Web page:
The invention is a viewgraph projector having a downward directed light source. The projector uses a condenser lens to direct the generated image to a multi-fiber coherent optical cable. The image is transmitted along the cable to the desired projection location where a projection lens focuses the image on a screen.

BRIEF DESCRIPTION OF THE DRAWINGS

FIG. 1 perspective view of the fiber-optic viewgraph projector assembly of the invention; and

FIG. 2 is a perspective view of the condenser lens, fiberoptic cable, and projection lens components of the projection assembly of FIG. 1.

DESCRIPTION OF THE PREFERRED EMBODIMENTS

Referring now to FIG. 1, a table mount viewgraph projector of the present invention, designated generally by the reference numeral 10, is shown with its major components as a representative structure for supporting the projector components. The viewgraph projector housing 12 and lens framework 13 carry a high intensity lamp 29 directed downwardly from an adjustable arm 45. Tray 15 supports transparency slides 16a when not positioned on glass surface 35 over a lens assembly 17. The transparency slide 16 for instant projection is placed above lens assembly 17 containing the condenser lens 19. Condenser lens 19 directs the image to fiber-optic cable 21 which in turn, transmits the formed image to projection lens 23 where the image is then projected onto screen 25.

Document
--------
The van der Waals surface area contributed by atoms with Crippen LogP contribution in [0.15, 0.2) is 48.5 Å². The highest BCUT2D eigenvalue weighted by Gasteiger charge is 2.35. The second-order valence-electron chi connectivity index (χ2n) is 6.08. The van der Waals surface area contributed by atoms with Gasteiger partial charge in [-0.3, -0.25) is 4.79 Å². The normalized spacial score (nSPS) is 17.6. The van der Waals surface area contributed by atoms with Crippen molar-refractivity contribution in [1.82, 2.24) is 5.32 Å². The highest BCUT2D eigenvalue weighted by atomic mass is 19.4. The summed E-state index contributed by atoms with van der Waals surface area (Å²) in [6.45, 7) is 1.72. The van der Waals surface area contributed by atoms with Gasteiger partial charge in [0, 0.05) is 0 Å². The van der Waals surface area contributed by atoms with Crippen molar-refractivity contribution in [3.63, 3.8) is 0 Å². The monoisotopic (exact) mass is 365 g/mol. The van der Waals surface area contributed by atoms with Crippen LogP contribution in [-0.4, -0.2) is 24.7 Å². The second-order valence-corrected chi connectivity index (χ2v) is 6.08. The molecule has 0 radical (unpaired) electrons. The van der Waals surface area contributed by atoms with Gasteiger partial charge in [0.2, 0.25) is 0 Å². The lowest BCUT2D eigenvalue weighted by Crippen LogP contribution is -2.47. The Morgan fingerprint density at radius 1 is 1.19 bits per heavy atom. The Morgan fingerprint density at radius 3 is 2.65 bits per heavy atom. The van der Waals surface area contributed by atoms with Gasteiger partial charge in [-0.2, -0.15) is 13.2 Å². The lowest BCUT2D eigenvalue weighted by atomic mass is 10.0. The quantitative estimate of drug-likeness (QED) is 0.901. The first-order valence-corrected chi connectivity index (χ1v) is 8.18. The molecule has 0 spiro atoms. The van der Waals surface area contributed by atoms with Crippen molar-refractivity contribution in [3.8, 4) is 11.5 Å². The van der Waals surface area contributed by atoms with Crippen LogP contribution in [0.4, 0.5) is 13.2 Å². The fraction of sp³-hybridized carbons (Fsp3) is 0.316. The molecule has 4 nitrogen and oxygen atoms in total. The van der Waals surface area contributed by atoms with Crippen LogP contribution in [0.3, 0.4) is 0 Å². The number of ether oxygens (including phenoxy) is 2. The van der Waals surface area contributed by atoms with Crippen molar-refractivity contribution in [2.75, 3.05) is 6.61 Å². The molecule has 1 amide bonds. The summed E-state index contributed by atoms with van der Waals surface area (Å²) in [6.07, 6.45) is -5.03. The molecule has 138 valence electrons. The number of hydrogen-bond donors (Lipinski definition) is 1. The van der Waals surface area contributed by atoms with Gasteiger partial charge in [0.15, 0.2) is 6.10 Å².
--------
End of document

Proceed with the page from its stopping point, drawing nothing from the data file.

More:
The high intensity lamp 29 is configured such that all light energy is directed downward and focused on the transparency slide 16. The lamp is mounted on a vertically adjustable arm 45 for focusing. Stray light is eliminated. The addition of a lamp/light shade can further reduce unnecessary side illumination. Three sides of the housing 12 and lens framework 13, starting at an elevation below the high intensity lamp 29, are partially enclosed to reduce illumination of the viewing room. The fourth side is open to facilitate easy placement of transparency slide 16 on glass surface 35. Transparency slide 16 is placed on the glass surface 35 over lens assembly 17 and condenser lens 19. This entire assembly directs the image to the fiber-optic cable 21. By any suitable means condenser lens 19 is made an adjustable focusing lens (this feature not shown in the drawing).

The arrangement of the light source and housing provides natural convective cooling sufficient to eliminate the requirement for a cooling fan. Also, the transparency itself is located away from the heat source and in a relatively cool area. This location greatly reduces the temperature of the transparency again eliminating the requirement for a fan. Since the glass and slide are below the light source, restrictions in upward airflow at the light source is eliminated. It is to be appreciated that this three-sided wall arrangement provides intrinsic convective cooling sufficient to eliminate the fan.